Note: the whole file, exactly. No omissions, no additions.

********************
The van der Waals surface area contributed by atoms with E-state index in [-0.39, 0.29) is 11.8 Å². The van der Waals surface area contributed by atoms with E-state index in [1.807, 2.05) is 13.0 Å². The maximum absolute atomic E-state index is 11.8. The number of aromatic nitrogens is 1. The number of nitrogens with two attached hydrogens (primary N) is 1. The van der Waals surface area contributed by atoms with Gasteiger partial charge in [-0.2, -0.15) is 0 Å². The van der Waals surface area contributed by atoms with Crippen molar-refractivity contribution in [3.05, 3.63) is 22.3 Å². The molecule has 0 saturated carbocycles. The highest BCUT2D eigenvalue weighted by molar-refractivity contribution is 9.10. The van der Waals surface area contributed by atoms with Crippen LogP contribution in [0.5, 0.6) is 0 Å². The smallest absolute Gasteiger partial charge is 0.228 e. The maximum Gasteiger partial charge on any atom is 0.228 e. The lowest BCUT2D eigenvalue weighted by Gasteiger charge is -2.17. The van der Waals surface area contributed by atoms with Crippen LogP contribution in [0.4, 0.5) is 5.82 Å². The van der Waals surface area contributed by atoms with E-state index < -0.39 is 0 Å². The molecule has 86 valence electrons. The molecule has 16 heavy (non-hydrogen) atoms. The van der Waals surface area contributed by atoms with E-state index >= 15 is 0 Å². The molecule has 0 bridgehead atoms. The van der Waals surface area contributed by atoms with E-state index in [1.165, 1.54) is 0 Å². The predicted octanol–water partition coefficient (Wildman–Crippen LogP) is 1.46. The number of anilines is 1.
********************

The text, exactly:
The van der Waals surface area contributed by atoms with E-state index in [-0.39, 0.29) is 11.8 Å². The van der Waals surface area contributed by atoms with E-state index in [1.807, 2.05) is 13.0 Å². The maximum absolute atomic E-state index is 11.8. The number of aromatic nitrogens is 1. The number of nitrogens with two attached hydrogens (primary N) is 1. The van der Waals surface area contributed by atoms with Gasteiger partial charge in [-0.2, -0.15) is 0 Å². The van der Waals surface area contributed by atoms with Crippen molar-refractivity contribution in [3.05, 3.63) is 22.3 Å². The molecule has 0 saturated carbocycles. The highest BCUT2D eigenvalue weighted by molar-refractivity contribution is 9.10. The van der Waals surface area contributed by atoms with Crippen LogP contribution in [0.5, 0.6) is 0 Å². The smallest absolute Gasteiger partial charge is 0.228 e. The maximum Gasteiger partial charge on any atom is 0.228 e. The lowest BCUT2D eigenvalue weighted by Gasteiger charge is -2.17. The van der Waals surface area contributed by atoms with Crippen LogP contribution in [0.4, 0.5) is 5.82 Å². The van der Waals surface area contributed by atoms with E-state index < -0.39 is 0 Å². The molecule has 86 valence electrons. The molecule has 16 heavy (non-hydrogen) atoms. The van der Waals surface area contributed by atoms with E-state index >= 15 is 0 Å². The molecule has 0 bridgehead atoms. The van der Waals surface area contributed by atoms with E-state index in [1.165, 1.54) is 0 Å². The predicted octanol–water partition coefficient (Wildman–Crippen LogP) is 1.46. The number of anilines is 1.